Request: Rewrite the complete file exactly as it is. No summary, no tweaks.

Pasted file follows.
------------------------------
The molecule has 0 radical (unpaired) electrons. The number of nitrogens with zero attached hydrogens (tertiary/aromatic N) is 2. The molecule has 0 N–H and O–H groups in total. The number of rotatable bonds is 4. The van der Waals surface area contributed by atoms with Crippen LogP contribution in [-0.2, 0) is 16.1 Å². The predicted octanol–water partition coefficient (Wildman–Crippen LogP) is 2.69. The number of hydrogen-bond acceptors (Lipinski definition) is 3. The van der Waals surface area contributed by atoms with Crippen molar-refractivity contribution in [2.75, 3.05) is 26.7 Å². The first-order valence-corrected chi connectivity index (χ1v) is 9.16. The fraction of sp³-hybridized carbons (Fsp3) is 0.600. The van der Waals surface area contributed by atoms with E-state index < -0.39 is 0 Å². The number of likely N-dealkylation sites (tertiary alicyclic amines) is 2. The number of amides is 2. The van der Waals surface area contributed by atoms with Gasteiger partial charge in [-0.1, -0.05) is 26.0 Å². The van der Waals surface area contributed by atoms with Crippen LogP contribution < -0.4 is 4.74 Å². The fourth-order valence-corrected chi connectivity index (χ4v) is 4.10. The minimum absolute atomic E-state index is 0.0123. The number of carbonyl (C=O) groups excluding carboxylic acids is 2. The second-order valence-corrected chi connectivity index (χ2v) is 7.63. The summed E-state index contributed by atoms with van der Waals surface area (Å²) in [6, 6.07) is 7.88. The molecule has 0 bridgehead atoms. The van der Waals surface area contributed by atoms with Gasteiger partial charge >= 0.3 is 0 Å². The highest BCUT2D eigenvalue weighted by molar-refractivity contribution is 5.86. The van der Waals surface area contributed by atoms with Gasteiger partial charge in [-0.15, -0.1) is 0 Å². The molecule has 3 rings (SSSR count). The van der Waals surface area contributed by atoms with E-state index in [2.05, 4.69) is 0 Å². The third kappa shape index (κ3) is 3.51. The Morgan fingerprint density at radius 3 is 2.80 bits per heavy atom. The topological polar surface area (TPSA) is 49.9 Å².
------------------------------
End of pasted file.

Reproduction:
The molecule has 0 radical (unpaired) electrons. The number of nitrogens with zero attached hydrogens (tertiary/aromatic N) is 2. The molecule has 0 N–H and O–H groups in total. The number of rotatable bonds is 4. The van der Waals surface area contributed by atoms with Crippen LogP contribution in [-0.2, 0) is 16.1 Å². The predicted octanol–water partition coefficient (Wildman–Crippen LogP) is 2.69. The number of hydrogen-bond acceptors (Lipinski definition) is 3. The van der Waals surface area contributed by atoms with Crippen molar-refractivity contribution in [2.75, 3.05) is 26.7 Å². The first-order valence-corrected chi connectivity index (χ1v) is 9.16. The fraction of sp³-hybridized carbons (Fsp3) is 0.600. The van der Waals surface area contributed by atoms with E-state index < -0.39 is 0 Å². The number of likely N-dealkylation sites (tertiary alicyclic amines) is 2. The number of amides is 2. The van der Waals surface area contributed by atoms with Gasteiger partial charge in [-0.1, -0.05) is 26.0 Å². The van der Waals surface area contributed by atoms with Crippen LogP contribution < -0.4 is 4.74 Å². The fourth-order valence-corrected chi connectivity index (χ4v) is 4.10. The minimum absolute atomic E-state index is 0.0123. The number of carbonyl (C=O) groups excluding carboxylic acids is 2. The second-order valence-corrected chi connectivity index (χ2v) is 7.63. The summed E-state index contributed by atoms with van der Waals surface area (Å²) in [6, 6.07) is 7.88. The molecule has 0 bridgehead atoms. The van der Waals surface area contributed by atoms with Gasteiger partial charge >= 0.3 is 0 Å². The highest BCUT2D eigenvalue weighted by molar-refractivity contribution is 5.86. The van der Waals surface area contributed by atoms with Gasteiger partial charge in [-0.15, -0.1) is 0 Å². The molecule has 3 rings (SSSR count). The van der Waals surface area contributed by atoms with E-state index in [2.05, 4.69) is 0 Å². The third kappa shape index (κ3) is 3.51. The Morgan fingerprint density at radius 3 is 2.80 bits per heavy atom. The topological polar surface area (TPSA) is 49.9 Å².